LONDON (Reuters) - “World, please help us!” has been a refrain of Syrians under siege by their own government in Homs, Deraa and other cities.
So far, though, it is probably President Bashar al-Assad who has had more outside assistance, highlighting how a complex web of regional and global interests is stalemated over Syria, where a complex social mix is shaping up for a long confrontation.
The bombardment of Homs this month prompted talk of Syria’s “Benghazi moment” - when Western, and Arab, powers would feel compelled to intervene as they did in Libya last March, when Muammar Gaddafi’s forces closed in on the rebel stronghold.
That moment, though, may have passed for now. Russia and China have vetoed a Libya-style U.N. Security Council resolution condemning Assad. Homs looks increasingly like a forlorn Sarajevo, Syria like a Balkan riddle, destined to work out bloody internal differences while the confrontation among external forces hinder swift victory for either side.
That the anti-Assad rebels, themselves a fractious bunch, look to support ranging from Western democrats to Arab monarchs, from Turkey to al Qaeda, is surely a mark of this complexity - as is the backing Assad can count on from the clerical rulers of Iran and avowedly secular leaders in the Kremlin and Beijing.
The numbers in last week’s 137-to-12 vote in the U.N. General Assembly condemning Assad were impressive, including the likes of emerging powers India and Brazil and 19 Arab League states out of 22. But the names against, notably Russia, China and Iran, are telling.
The veto seems to have emboldened Assad to step up his raids and shelling of opposition strongholds, prompting the United States to suggest it was open to eventually arming the Syrian opposition. It said that if a political solution to the crisis was impossible it might have to consider other options.
A “Friends of Syria” meeting in Tunis on Friday will gather Western and Arab leaders with Assad’s opponents. But Russia has rejected any talks that do not include the Syrian government. It supports Assad’s referendum on reform, to be held on Sunday. The opposition and their foreign backers call that vote a joke.
China, too, has yet to accept an invitation to Tunis and says it wants all sides to stop fighting and open negotiations.
For many, Syria’s internal conflict is turning into a proxy war between rival international groupings, between Sunni and Shi‘ite Muslims in the Middle East and, globally, along Cold War lines between democracies and authoritarian leaders.
The weapons range from sanctions, economic and political, to arms shipments, overt and covert, for rival sides. In time, some troops, perhaps branded peacekeepers, might join the discreet advisers, spies and secret forces who may already be in action.
Within Syria, ranged against Assad are large segments of the 23-million population. They include liberal-minded pro-democracy activists, many of them young and inspired by fellow Arabs who rose up in Egypt and elsewhere. But many in the Sunni Muslim majority, from middling urbanites to the rural and suburban poor, are also fed up with corruption and a growing wealth gap.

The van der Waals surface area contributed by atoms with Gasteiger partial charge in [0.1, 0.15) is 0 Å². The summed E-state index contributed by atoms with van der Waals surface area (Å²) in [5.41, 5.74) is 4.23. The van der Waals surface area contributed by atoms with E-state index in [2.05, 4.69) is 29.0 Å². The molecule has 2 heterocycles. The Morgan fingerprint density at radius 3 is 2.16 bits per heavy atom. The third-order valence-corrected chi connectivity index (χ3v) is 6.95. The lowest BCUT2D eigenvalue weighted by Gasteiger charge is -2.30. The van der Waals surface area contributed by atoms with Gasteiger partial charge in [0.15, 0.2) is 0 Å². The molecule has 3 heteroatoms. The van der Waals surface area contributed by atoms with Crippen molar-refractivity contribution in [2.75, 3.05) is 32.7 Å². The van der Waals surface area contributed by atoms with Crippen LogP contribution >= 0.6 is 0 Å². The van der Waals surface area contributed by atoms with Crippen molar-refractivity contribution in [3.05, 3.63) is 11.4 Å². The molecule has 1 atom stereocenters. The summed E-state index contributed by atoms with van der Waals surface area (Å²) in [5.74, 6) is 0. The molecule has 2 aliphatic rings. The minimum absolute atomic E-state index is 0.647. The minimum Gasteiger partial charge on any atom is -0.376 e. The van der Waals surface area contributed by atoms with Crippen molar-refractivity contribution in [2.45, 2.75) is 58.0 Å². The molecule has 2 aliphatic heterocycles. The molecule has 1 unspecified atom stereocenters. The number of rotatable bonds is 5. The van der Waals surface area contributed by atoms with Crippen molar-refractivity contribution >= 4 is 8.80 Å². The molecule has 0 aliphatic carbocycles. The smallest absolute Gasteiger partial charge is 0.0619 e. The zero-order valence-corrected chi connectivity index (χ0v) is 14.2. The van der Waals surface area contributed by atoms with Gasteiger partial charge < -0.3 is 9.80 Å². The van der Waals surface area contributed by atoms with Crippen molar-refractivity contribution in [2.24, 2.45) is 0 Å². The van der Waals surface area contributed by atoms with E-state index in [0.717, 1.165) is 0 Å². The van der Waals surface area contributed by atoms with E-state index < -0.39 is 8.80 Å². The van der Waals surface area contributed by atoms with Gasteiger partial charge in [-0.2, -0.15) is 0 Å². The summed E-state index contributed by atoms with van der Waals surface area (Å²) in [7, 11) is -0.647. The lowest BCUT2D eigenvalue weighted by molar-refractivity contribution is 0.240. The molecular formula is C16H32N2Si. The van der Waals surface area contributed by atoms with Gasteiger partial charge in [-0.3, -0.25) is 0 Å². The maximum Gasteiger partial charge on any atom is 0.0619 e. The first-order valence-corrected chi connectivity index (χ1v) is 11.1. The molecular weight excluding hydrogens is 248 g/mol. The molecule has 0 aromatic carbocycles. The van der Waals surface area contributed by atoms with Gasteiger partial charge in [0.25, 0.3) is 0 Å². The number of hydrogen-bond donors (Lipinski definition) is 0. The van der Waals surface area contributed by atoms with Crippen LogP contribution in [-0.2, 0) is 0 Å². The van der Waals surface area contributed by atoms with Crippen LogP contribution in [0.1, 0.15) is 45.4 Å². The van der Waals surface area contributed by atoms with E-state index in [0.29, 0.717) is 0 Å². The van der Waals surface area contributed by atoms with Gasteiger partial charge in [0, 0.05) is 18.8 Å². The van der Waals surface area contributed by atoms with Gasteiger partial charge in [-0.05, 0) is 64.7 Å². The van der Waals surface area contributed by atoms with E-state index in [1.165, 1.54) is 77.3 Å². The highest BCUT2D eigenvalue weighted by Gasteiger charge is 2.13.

And Sunni Islamists, long suppressed, are capitalizing on deep popular resentments after decades of domination by Assad’s Alawite religious minority, an offshoot of Shi‘ite Islam.
As some in the opposition take up arms - seized from troops, brought by soldiers deserting to the rebel side or smuggled in from increasingly compliant foreign allies - Assad can still count on a heavy military advantage, counting tens of thousands of troops with thousands of tanks and heavy weapons. Russia, Iran and others have been supplying more, throughout the revolt.
Fear of the unknown, of chaos or of a takeover by hardline Islamists among the 70 percent Sunni Arab majority means not just the Alawite 10 percent, but also substantial communities of Christians, Kurds, Druze and other religious or ethnic minorities, as well as the urban, Sunni middle classes have been slow to turn against Assad, giving him a wider base of support.
Many in the minorities, with grievances against the Assads, or hurt by economic sanctions that are crippling the economy, or appalled at the descent into bloodshed or simply hedging their bets, have moved into opposition. Yet many, too, feel that their communities have much to lose from overturning the status quo.
The regular army and security forces number officially some 400,000. Largely led by Alawites, the loyalty of many conscripts may be questionable. But Assad has also yet to deploy much of his heaviest firepower, including the air force.
Alongside the regular forces, the authorities have armed groups known as ‘shabbiha’ - ‘ghosts’ in Arabic - a name derived from gangsters operating in the Alawite areas of western Syria. These have been blamed for sectarian attacks on Sunnis, just as militant Islamists are accused of attacks on Alawite targets.
Beyond his borders, Assad is also not without allies. The Syrian president, who inherited power from his father 12 years ago, has aligned himself firmly on one side of the Middle East’s deepening split between Sunni and Shi‘ite Muslim powers.
While religion has played little part in the calculation of the Assad clan in its four decades in power, Syria has stood out among Arab states by keeping close to non-Arab, Shi‘ite Iran.